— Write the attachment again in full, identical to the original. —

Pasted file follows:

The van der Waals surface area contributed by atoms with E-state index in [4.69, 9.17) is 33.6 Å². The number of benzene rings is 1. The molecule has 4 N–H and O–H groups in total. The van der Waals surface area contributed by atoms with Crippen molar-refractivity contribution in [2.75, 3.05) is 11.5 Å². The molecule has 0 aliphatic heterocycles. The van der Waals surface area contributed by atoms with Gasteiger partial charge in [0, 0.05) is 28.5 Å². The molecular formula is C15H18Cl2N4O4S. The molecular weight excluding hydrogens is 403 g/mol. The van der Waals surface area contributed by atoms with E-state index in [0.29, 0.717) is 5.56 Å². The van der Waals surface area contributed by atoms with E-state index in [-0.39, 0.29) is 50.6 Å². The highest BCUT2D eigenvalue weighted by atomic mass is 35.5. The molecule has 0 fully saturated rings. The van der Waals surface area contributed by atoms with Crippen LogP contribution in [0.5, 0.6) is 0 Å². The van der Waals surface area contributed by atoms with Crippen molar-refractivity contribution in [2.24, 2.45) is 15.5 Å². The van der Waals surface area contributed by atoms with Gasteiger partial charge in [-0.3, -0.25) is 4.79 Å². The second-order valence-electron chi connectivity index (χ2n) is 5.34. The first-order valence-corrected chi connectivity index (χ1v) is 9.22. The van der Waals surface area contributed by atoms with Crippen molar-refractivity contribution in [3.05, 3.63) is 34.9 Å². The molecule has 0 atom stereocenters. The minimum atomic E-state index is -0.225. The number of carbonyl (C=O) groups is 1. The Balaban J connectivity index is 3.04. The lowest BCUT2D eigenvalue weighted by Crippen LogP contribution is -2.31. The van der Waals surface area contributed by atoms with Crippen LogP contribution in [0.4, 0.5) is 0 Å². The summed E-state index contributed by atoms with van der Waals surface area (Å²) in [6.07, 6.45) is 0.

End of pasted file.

The van der Waals surface area contributed by atoms with E-state index in [4.69, 9.17) is 33.6 Å². The number of benzene rings is 1. The molecule has 4 N–H and O–H groups in total. The van der Waals surface area contributed by atoms with Crippen molar-refractivity contribution in [2.75, 3.05) is 11.5 Å². The molecule has 0 aliphatic heterocycles. The van der Waals surface area contributed by atoms with Gasteiger partial charge in [0, 0.05) is 28.5 Å². The molecular formula is C15H18Cl2N4O4S. The molecular weight excluding hydrogens is 403 g/mol. The van der Waals surface area contributed by atoms with E-state index in [0.29, 0.717) is 5.56 Å². The van der Waals surface area contributed by atoms with E-state index in [-0.39, 0.29) is 50.6 Å². The highest BCUT2D eigenvalue weighted by atomic mass is 35.5. The molecule has 0 fully saturated rings. The van der Waals surface area contributed by atoms with Crippen LogP contribution in [0.5, 0.6) is 0 Å². The van der Waals surface area contributed by atoms with Crippen molar-refractivity contribution in [2.24, 2.45) is 15.5 Å². The van der Waals surface area contributed by atoms with Gasteiger partial charge in [-0.3, -0.25) is 4.79 Å². The second-order valence-electron chi connectivity index (χ2n) is 5.34. The first-order valence-corrected chi connectivity index (χ1v) is 9.22. The van der Waals surface area contributed by atoms with Crippen molar-refractivity contribution in [3.05, 3.63) is 34.9 Å². The molecule has 0 atom stereocenters. The minimum atomic E-state index is -0.225. The number of carbonyl (C=O) groups is 1. The Balaban J connectivity index is 3.04. The lowest BCUT2D eigenvalue weighted by Crippen LogP contribution is -2.31. The van der Waals surface area contributed by atoms with Crippen LogP contribution in [0.4, 0.5) is 0 Å². The summed E-state index contributed by atoms with van der Waals surface area (Å²) in [6.07, 6.45) is 0.